Interviews

Mene, Mene, Tekel u-Pharsin

April 30, 2009

Or, the writing on the Wall…

Just a quick pointer to the new issue of ParisTransatlantic that amongst other goodies contains my interview with John Wall. There are some interesting points raised within it that might be worth further discussion. I do want to publicly thank John for his patience and co-operation with this though. I can be a real pain to work with, just ask Dan 😉 The interview is here, the rest of the magazine here.

Comments (9)

  • Brian Olewnick

    April 30, 2009 at 1:16 pm

    Nice job, Richard.

  • Doug Holbrook

    April 30, 2009 at 1:34 pm

    A very good read Richard..

  • graham halliwell

    May 1, 2009 at 4:41 pm

    “There are some interesting points raised within it that might be worth further discussion.”

    Doesn’t look like it Richard. John has raised too many ‘home truths’ about the music, musicians and critics under discussion for any of us to have the balls to respond.

  • Phil Julian

    May 1, 2009 at 5:38 pm

    Hard to disagree with any of it. John makes his case(s) extremely well (as he always does in person).

    The interview is great, thanks Richard. You’ve manage to distill a lot of his concerns and caught a nice snapshot of where he is at the present moment. Superb.

  • graham halliwell

    May 1, 2009 at 5:57 pm

    Agreed. Soberingly, and inspirationally, pessimistic.

  • Phil Julian

    May 1, 2009 at 6:08 pm

    As is clear in the interview, it’s pessimism as a result of being stuck in the quandary of finding much of what is around you useless, dishonest and lazy but still stubbornly refusing to give up on it.

    Not an easy place to be, particularly when you’re attempting something creative.

  • jon abbey

    May 1, 2009 at 8:15 pm

    “it’s pessimism as a result of being stuck in the quandary of finding much of what is around you useless, dishonest and lazy but still stubbornly refusing to give up on it.”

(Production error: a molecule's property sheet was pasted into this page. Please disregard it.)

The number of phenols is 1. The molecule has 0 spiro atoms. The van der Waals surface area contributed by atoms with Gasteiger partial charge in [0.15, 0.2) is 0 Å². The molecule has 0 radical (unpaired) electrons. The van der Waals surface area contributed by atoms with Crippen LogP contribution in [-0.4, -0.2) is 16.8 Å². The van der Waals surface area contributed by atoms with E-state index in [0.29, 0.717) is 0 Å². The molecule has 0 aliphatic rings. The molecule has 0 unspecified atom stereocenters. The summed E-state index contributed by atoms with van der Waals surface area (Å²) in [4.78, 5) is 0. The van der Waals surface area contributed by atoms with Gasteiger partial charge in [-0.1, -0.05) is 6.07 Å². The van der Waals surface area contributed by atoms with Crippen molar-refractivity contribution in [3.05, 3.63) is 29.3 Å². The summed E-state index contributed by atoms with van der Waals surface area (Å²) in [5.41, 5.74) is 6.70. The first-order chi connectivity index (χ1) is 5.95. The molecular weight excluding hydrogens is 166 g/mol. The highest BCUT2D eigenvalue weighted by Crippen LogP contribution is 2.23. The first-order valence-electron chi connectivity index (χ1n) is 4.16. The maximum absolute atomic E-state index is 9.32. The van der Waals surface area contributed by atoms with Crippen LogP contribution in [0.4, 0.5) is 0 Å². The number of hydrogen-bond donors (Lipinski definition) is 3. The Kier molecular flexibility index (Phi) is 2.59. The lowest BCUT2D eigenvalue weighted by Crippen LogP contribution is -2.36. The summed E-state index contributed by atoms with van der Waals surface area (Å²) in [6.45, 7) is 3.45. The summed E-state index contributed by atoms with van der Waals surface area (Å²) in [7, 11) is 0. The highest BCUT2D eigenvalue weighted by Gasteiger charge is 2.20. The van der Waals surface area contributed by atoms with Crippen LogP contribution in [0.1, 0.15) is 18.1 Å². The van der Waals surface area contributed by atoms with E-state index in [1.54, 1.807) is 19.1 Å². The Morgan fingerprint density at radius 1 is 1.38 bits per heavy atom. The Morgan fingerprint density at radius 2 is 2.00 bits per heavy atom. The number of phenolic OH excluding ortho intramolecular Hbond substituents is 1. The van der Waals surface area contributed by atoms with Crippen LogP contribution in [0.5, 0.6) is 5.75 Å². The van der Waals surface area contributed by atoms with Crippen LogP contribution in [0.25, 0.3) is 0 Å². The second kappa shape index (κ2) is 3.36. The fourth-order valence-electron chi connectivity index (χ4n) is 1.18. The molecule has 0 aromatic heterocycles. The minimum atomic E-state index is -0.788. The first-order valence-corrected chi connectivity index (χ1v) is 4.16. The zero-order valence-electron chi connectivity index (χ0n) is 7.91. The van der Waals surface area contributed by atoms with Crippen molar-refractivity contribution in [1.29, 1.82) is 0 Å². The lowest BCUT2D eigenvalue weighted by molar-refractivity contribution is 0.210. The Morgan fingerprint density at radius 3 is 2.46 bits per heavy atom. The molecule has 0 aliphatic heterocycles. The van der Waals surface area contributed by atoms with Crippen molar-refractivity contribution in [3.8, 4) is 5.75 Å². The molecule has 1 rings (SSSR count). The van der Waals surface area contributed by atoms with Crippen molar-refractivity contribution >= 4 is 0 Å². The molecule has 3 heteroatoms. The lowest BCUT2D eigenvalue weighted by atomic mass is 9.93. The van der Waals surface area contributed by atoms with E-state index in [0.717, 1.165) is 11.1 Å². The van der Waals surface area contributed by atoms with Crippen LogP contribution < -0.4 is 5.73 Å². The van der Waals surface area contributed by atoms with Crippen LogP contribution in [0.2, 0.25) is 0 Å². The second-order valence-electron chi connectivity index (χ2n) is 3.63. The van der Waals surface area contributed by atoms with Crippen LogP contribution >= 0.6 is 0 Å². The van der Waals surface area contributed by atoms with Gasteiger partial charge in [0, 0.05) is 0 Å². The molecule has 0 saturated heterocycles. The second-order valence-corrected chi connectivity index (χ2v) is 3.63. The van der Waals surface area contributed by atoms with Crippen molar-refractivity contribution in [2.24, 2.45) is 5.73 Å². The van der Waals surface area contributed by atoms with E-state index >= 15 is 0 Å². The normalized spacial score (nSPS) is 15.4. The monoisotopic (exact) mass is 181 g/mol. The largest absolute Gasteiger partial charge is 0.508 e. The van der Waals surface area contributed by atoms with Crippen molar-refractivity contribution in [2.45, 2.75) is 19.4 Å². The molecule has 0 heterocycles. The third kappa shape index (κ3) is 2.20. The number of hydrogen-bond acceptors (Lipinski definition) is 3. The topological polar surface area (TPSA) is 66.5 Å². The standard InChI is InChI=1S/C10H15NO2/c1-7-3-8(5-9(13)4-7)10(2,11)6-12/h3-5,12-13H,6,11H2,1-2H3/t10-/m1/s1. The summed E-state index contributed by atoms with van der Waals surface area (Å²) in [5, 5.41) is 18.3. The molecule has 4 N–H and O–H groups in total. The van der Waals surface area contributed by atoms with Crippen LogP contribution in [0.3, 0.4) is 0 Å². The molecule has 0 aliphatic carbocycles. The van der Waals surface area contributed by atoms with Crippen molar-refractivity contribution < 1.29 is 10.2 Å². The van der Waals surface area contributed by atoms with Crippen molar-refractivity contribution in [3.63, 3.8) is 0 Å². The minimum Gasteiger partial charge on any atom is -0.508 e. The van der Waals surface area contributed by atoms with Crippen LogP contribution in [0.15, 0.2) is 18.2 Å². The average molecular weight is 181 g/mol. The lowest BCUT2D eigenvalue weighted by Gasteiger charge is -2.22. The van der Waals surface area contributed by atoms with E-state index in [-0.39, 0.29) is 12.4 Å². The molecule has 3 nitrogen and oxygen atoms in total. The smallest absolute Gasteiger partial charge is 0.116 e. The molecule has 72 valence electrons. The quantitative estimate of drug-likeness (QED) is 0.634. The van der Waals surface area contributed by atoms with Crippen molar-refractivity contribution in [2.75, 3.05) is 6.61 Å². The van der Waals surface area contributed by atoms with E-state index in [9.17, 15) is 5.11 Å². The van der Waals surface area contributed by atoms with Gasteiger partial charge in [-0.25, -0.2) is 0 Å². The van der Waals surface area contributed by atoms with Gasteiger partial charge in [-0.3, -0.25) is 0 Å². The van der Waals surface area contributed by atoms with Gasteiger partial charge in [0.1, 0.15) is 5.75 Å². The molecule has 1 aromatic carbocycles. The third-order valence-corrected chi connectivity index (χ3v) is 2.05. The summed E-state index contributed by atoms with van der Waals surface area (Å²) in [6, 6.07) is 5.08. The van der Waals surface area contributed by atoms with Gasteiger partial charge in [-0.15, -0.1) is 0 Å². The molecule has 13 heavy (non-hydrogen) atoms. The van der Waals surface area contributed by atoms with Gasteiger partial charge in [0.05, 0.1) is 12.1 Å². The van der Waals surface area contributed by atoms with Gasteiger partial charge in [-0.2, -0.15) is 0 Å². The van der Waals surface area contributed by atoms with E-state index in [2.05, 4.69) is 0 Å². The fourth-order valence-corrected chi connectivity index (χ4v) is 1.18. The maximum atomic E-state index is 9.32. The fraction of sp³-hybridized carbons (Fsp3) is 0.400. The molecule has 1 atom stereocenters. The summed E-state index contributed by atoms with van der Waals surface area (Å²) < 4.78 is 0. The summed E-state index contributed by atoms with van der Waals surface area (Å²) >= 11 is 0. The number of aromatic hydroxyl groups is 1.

it’s funny to me that my extremely similar perspective results in a lot more anger than John’s, probably because it’s more public, I guess, or maybe because I occasionally name names. I agree that John’s self-imposed standards have put him into an extremely difficult position as an artist, I really hope he emerges at some point with something that he feels adds to his earlier work.

    I have a different macro perspective on John’s work from Richard, FWIW, as a long-time observer and a casual acquaintance of his (since maybe 2001 or 2002?). Richard says in the interview: “Something I find very interesting is that as you began to take longer and longer over putting the pieces together, with each album getting shorter but taking considerably longer than the one before it to create, the music also somehow manages to sound progressively more natural, more organic, if you will.”

    my impression as a listener is that John was gradually approaching nothingness, squeezing his own work into oblivion, shorter and shorter with less and less content, and for me, my favorites are the last two full-lengths, Fractuur and Constructions I-IV (my taste in general is towards full-length CDs over EPs, so I’m sure that factors in also.) the last time I listened to them all in a row was just after Cphon came out, so I’m due to revisit them sometime.

  • jon abbey

    May 1, 2009 at 8:16 pm

    and I should say also, thanks for doing this, Richard, very worthwhile read and I’m glad it’s out there.

  • billphoria

    June 7, 2009 at 12:13 am

    Thank you for interview and piquing my interest enough to purchase some of Wall’s discs…;absolutely LOVE this music;reminds me quite a bit of Alfred 23 Harth’s somewhat similar work,especially some of his less “jazz”-based music,such as, “Seoul Milk”…

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